The Debate Over The Optimal C-section Rate

The Debate Over The Optimal C section Rate

Maybe you’ve had a c-section, or maybe you’ve scheduled one. If so, you’re part of a pretty big club, because about 1 in 3 U.S. babies is delivered by c-section.

You’d be hard-pressed to find anyone who doesn’t think that the U.S. c-section rate —32.7% in 2013, the most recent year for which final data are available– is unnecessarily high, but just how low it should go is debatable. While c-sections can be lifesaving for mothers and babies when necessary, they are major surgery which, of course, carries such risks as wound infection, a bad reaction to anesthesia, excessive bleeding, and blood clots. And babies delivered by c-section are more likely to develop breathing problems, although those usually are only temporary.

Back in 1985, the World Health Organization (WHO) stated that “there is no justification for any region to have a cesarean delivery rate higher than 10-15%.”

“Healthy People 2020″, from which the U.S. Department of Health and Human Services sets goals and objectives for health promotion and disease prevention, aims for a c-section rate that’s still way above what the WHO recommends. The 2020 goal is a c-section rate of 23.9% among low-risk women, which HHS defines as a woman whose single baby is head down (not breech) and full-term (at least 37 weeks).

Considering that the c-section rate for low-risk women was 26.5% in 2007 (the latest year HHS had to work with when setting the 2020 goals), reaching 23.9% might not sound like much of a stretch. But the U.S. Centers for Disease Control and Prevention found that the c-section rate for low-risk women went in the wrong direction after 2007. It peaked at 28.1% in 2009 and, while it declined since then, it still was 26.9% in 2013 —higher, not lower, than the 2007 rate.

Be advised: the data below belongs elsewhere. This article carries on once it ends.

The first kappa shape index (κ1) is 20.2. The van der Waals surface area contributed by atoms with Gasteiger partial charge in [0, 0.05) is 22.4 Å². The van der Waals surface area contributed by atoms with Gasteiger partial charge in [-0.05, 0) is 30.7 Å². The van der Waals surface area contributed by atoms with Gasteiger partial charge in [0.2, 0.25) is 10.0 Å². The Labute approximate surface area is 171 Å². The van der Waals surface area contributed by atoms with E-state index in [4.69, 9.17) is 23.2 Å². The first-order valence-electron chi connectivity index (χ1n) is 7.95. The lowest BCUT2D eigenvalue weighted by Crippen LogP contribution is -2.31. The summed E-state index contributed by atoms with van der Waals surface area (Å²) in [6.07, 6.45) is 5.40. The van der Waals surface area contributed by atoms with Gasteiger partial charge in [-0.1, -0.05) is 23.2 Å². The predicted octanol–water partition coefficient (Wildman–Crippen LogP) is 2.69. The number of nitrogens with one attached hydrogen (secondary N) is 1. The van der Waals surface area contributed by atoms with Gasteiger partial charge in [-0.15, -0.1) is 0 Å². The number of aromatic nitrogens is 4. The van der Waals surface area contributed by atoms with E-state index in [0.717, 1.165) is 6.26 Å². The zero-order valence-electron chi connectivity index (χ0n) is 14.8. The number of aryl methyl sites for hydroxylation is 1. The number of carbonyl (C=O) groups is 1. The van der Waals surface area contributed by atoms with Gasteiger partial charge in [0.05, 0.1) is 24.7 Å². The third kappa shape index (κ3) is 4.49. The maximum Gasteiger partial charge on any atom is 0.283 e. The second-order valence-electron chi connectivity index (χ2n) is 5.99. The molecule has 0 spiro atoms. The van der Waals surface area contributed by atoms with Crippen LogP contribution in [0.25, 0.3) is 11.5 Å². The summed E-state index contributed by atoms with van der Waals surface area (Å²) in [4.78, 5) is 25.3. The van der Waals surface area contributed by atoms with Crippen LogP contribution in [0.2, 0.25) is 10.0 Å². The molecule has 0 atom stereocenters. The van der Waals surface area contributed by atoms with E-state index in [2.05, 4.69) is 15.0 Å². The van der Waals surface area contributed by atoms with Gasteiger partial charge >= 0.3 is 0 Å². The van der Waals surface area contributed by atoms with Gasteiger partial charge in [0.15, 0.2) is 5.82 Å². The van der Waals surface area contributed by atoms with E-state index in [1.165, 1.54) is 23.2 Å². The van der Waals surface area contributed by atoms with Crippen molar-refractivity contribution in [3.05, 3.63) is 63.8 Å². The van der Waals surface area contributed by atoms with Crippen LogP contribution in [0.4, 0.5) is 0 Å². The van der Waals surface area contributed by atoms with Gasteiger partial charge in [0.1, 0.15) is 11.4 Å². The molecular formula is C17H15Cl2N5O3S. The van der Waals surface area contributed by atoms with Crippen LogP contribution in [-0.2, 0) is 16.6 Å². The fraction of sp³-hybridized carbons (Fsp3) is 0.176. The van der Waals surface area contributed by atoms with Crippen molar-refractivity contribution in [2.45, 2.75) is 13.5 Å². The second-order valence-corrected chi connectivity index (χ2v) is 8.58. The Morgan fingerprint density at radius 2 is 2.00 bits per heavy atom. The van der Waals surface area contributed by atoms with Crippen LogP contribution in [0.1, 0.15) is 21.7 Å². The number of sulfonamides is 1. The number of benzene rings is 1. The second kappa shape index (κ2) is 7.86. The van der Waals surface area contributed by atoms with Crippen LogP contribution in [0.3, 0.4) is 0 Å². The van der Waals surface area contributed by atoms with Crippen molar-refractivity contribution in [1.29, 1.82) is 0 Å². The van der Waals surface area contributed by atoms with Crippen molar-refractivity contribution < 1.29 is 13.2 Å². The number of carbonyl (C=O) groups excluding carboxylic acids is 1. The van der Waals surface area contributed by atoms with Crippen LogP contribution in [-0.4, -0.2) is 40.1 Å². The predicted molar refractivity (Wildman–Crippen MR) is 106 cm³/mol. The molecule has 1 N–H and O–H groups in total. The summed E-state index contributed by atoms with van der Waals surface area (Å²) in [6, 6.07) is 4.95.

More than half of high-income industrialized countries have an overall c-section rate of more than 25%, according to a study published in March in the journal Birth. The authors of that study concluded that higher c-section rates are associated with higher infant mortality rates in these countries. One reason, the researchers concluded, is because c-sections are often scheduled too early, resulting in premature births.

But a new study, published this month in the Journal of the American Medical Association, concludes that the WHO target rate of 10 to 15 cesareans out of every 100 live births should be raised.

That study, which analyzed 2012 data from all 194 WHO member states, concluded that the optimal c-section rate —or the c-section“sweet spot,” as one commenter put it– might be more like 19 out of every 100 live births which, of course, is still much higher than the U.S. rate. A c-section rate above 19% wasn’t associated with any effect on mother or newborn death rates, while a rate below 19% was linked to higher death rates, the researchers found. Because of the design of their study, the researchers note, they can’t say for sure that a 19% c-section rate causes death rates to go up or down. Plus, they didn’t look at complications related to doing too many or not doing enough c-sections.

One of the reasons cited for rising c-section rates has been “maternal request” —women asking for c-sections even though there’s no apparent medical reason for having one. The American College of Obstetricians and Gynecologists issued an opinion paper in 2013 that says doctors should recommend that patients with no apparent need for a c-section plan to deliver vaginally, especially if they want to have more children. That’s because these days, once a c-section, almost always a c-section, and, as ACOG points out, the risks of complications increase with each c-section.

You might want a c-section because you think it will hurt less than going into labor and delivering vaginally. But ACOG says that’s not a good reason to opt to deliver your baby surgically, because your doctor should be able to effectively manage your pain during labor and delivery.

Please, feel free to share your opinion in the Comments section below.

Rita Rubin

An ob-gyn’s daughter and the mother of two teenage daughters, Rita Rubin has covered medicine ever since earning a BSJ from Northwestern. Based in Washington, D.C., Rita has written for WebMD, JAMA, POZ, and NBCNews.com and previously worked for USA TODAY. She has won numerous awards for her stories and authored What If I Have a C-Section? Rita earned an MA in writing from Johns Hopkins and spent a year as a fellow at the Harvard School of Public Health. You can follow her on Twitter @RitaRubin.


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